$3B IT modernization fund left out of House Budget Resolution
March 17, 2016
By AISHA CHOWDHRY
Federal Computer Week
An amendment to provide $3 billion for a revolving IT modernization fund was rejected by the House Budget Committee in a hearing to pass the fiscal year 2017 budget resolution on March 16.
"I am greatly disappointed that House Republicans continue to put politics ahead of national security. Implementing the President’s Cybersecurity National Action Plan by investing $3 billion to fund upgrade legacy systems, which are both hard to secure and expensive to maintain should be an approach both sides of the aisle can agree on," Rep. Ted Lieu (D-Calif), the sponsor of the amendment said in a statement.
President Obama proposed the $3.1 billion fund in his fiscal year 2017 budget request. For the fund to launch, the administration needs a $3 billion appropriation from Congress. The idea is for the fund to serve as a mechanism for agencies to upgrade legacy IT to more modern, cloud-based systems. Savings enjoyed on the back end by agencies would be repaid to the fund. It is envisioned that he fund could address $12 billion in modernization projects over 10 years. Lieu and co-sponsors including Rep. Chris Van Hollen (D-Md.), the ranking member on the budget panel, sought to pay for the new IT expenditures by reducing tax breaks on corporate jet depreciation, tax inversions, and other frequent targets of Democratic lawmakers.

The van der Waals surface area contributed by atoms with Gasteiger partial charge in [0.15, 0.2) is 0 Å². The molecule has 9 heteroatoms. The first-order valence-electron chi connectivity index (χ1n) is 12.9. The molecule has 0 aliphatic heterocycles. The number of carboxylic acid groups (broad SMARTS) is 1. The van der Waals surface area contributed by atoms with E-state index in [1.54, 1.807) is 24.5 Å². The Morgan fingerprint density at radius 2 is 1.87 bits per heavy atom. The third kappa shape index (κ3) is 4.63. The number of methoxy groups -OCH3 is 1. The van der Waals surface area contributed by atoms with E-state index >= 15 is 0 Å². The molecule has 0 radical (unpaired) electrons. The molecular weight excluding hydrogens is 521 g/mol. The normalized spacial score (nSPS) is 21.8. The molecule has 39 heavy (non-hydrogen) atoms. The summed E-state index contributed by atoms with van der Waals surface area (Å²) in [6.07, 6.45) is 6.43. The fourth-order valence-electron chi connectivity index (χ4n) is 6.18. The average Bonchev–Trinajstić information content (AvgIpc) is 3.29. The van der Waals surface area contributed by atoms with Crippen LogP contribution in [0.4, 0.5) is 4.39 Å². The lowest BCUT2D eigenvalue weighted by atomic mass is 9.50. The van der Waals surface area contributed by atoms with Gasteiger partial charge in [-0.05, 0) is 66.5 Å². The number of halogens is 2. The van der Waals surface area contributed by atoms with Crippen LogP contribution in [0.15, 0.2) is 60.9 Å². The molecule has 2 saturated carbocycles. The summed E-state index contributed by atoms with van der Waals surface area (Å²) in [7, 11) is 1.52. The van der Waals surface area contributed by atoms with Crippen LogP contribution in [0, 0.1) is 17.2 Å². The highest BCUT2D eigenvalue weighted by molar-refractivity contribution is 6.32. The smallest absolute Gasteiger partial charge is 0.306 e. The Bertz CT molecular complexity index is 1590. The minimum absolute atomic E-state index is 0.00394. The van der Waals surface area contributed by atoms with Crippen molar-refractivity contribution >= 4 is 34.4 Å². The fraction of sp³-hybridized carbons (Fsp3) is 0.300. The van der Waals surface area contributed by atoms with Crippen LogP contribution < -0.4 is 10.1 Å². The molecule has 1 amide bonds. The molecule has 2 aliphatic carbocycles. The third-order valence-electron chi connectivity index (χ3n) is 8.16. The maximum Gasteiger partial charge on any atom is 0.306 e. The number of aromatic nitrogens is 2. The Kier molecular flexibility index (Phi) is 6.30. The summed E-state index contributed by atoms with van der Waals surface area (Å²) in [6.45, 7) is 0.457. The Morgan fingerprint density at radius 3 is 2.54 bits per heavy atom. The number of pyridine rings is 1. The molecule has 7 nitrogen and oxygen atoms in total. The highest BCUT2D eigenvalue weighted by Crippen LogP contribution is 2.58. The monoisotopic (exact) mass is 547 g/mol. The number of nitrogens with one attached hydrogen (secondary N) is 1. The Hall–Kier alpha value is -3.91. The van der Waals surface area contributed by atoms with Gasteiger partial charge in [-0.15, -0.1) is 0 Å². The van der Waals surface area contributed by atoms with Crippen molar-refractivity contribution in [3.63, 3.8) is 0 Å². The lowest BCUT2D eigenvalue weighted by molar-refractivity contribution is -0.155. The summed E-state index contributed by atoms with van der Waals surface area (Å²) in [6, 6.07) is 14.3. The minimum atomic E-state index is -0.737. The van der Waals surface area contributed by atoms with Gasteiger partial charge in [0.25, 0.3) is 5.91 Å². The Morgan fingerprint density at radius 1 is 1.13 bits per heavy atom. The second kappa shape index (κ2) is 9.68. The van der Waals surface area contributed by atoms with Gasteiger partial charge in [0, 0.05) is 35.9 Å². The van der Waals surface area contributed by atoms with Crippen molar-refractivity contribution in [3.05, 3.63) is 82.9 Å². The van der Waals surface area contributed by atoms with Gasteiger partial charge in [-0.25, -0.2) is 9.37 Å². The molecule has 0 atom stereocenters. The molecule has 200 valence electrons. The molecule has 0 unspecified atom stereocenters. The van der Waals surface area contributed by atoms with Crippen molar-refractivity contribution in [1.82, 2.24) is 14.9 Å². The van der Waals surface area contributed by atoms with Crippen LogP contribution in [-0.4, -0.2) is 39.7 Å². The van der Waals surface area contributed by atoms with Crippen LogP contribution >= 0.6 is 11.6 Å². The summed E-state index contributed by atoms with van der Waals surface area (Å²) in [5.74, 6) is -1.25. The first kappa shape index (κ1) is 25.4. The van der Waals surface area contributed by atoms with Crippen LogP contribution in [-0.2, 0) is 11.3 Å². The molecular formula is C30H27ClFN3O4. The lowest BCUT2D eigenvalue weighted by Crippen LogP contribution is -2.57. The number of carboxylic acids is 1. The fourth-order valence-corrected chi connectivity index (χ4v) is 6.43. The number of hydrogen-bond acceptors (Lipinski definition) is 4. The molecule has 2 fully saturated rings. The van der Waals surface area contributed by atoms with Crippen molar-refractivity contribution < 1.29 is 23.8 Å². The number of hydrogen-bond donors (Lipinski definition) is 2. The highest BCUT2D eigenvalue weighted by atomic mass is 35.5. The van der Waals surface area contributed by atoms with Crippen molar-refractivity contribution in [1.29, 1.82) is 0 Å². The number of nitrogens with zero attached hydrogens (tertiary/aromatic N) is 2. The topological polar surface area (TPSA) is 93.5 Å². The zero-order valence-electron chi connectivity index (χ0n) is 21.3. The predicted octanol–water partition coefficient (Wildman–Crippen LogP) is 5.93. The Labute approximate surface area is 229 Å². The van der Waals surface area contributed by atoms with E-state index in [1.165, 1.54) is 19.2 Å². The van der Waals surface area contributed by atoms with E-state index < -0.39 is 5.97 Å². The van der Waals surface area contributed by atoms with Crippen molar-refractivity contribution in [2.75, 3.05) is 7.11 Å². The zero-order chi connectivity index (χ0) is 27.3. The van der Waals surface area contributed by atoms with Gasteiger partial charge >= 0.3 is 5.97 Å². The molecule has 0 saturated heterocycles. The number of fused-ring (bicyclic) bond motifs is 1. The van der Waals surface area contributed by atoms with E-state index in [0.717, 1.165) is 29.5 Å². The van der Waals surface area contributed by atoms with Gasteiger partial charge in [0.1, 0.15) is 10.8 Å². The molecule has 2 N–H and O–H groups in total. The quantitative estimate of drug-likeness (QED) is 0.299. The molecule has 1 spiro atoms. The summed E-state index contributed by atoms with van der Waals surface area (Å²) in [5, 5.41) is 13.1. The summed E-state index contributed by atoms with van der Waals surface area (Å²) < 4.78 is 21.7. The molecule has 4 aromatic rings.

The fiscal 2017 $1.07 trillion budget resolution was approved in a 20-16 vote on Wednesday evening and the amendment was rejected on a 22-14 vote. A spokesman told FCW that Lieu will "continue to push for this much-needed funding through the appropriations process." Appropriators on both sides of the aisle were skeptical of the fund both in terms of the overall expense and its structure at a Feb. 29 hearing with General Services Administration head Denise Turner Roth. GSA would administer the fund under the administration plan. IT watchdog Rep. Will Hurd (R-Texas), chairman of the IT Subcommittee of the House Oversight and Government Reform Committee, also has doubts. "The agencies need to incorporate modernization in their individual budgets," Hurd told reporters in February.